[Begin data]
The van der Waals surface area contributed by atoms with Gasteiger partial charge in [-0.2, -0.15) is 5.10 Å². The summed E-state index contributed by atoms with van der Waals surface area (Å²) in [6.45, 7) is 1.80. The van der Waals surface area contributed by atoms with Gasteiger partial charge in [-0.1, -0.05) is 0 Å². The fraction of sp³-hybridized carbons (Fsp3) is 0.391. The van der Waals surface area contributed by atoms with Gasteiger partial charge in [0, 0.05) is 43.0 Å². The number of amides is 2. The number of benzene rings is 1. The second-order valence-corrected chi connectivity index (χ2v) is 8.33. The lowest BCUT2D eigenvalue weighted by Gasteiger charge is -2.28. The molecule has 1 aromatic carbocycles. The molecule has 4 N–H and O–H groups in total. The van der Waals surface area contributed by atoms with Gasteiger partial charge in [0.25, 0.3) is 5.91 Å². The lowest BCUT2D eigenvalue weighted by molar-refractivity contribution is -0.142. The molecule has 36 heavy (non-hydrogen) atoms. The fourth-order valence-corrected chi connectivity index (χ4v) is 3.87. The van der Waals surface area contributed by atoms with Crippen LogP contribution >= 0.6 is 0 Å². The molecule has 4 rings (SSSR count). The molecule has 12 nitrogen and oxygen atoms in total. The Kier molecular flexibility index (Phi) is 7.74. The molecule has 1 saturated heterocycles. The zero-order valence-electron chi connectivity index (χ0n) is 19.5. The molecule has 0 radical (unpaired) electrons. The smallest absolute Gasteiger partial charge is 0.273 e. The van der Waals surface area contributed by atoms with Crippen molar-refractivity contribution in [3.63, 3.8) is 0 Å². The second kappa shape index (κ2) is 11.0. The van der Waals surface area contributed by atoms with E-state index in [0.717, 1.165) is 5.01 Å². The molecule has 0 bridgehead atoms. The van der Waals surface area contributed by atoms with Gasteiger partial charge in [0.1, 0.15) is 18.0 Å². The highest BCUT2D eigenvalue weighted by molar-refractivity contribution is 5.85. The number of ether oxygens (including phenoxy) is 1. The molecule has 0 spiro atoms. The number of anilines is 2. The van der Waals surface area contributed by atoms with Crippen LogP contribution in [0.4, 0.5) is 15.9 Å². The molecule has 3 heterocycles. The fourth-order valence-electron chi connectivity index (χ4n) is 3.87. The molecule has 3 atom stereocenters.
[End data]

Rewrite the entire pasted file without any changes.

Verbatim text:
The van der Waals surface area contributed by atoms with Gasteiger partial charge in [-0.2, -0.15) is 5.10 Å². The summed E-state index contributed by atoms with van der Waals surface area (Å²) in [6.45, 7) is 1.80. The van der Waals surface area contributed by atoms with Gasteiger partial charge in [-0.1, -0.05) is 0 Å². The fraction of sp³-hybridized carbons (Fsp3) is 0.391. The van der Waals surface area contributed by atoms with Gasteiger partial charge in [0, 0.05) is 43.0 Å². The number of amides is 2. The number of benzene rings is 1. The second-order valence-corrected chi connectivity index (χ2v) is 8.33. The lowest BCUT2D eigenvalue weighted by Gasteiger charge is -2.28. The molecule has 1 aromatic carbocycles. The molecule has 4 N–H and O–H groups in total. The van der Waals surface area contributed by atoms with Gasteiger partial charge in [0.25, 0.3) is 5.91 Å². The lowest BCUT2D eigenvalue weighted by molar-refractivity contribution is -0.142. The molecule has 36 heavy (non-hydrogen) atoms. The fourth-order valence-corrected chi connectivity index (χ4v) is 3.87. The van der Waals surface area contributed by atoms with Crippen LogP contribution >= 0.6 is 0 Å². The molecule has 4 rings (SSSR count). The molecule has 12 nitrogen and oxygen atoms in total. The Kier molecular flexibility index (Phi) is 7.74. The molecule has 1 saturated heterocycles. The zero-order valence-electron chi connectivity index (χ0n) is 19.5. The molecule has 0 radical (unpaired) electrons. The smallest absolute Gasteiger partial charge is 0.273 e. The van der Waals surface area contributed by atoms with Crippen molar-refractivity contribution in [3.63, 3.8) is 0 Å². The second kappa shape index (κ2) is 11.0. The van der Waals surface area contributed by atoms with E-state index in [0.717, 1.165) is 5.01 Å². The molecule has 0 bridgehead atoms. The van der Waals surface area contributed by atoms with Gasteiger partial charge in [0.1, 0.15) is 18.0 Å². The highest BCUT2D eigenvalue weighted by molar-refractivity contribution is 5.85. The number of ether oxygens (including phenoxy) is 1. The molecule has 0 spiro atoms. The number of anilines is 2. The van der Waals surface area contributed by atoms with Crippen LogP contribution in [0.4, 0.5) is 15.9 Å². The molecule has 3 heterocycles. The fourth-order valence-electron chi connectivity index (χ4n) is 3.87. The molecule has 3 atom stereocenters.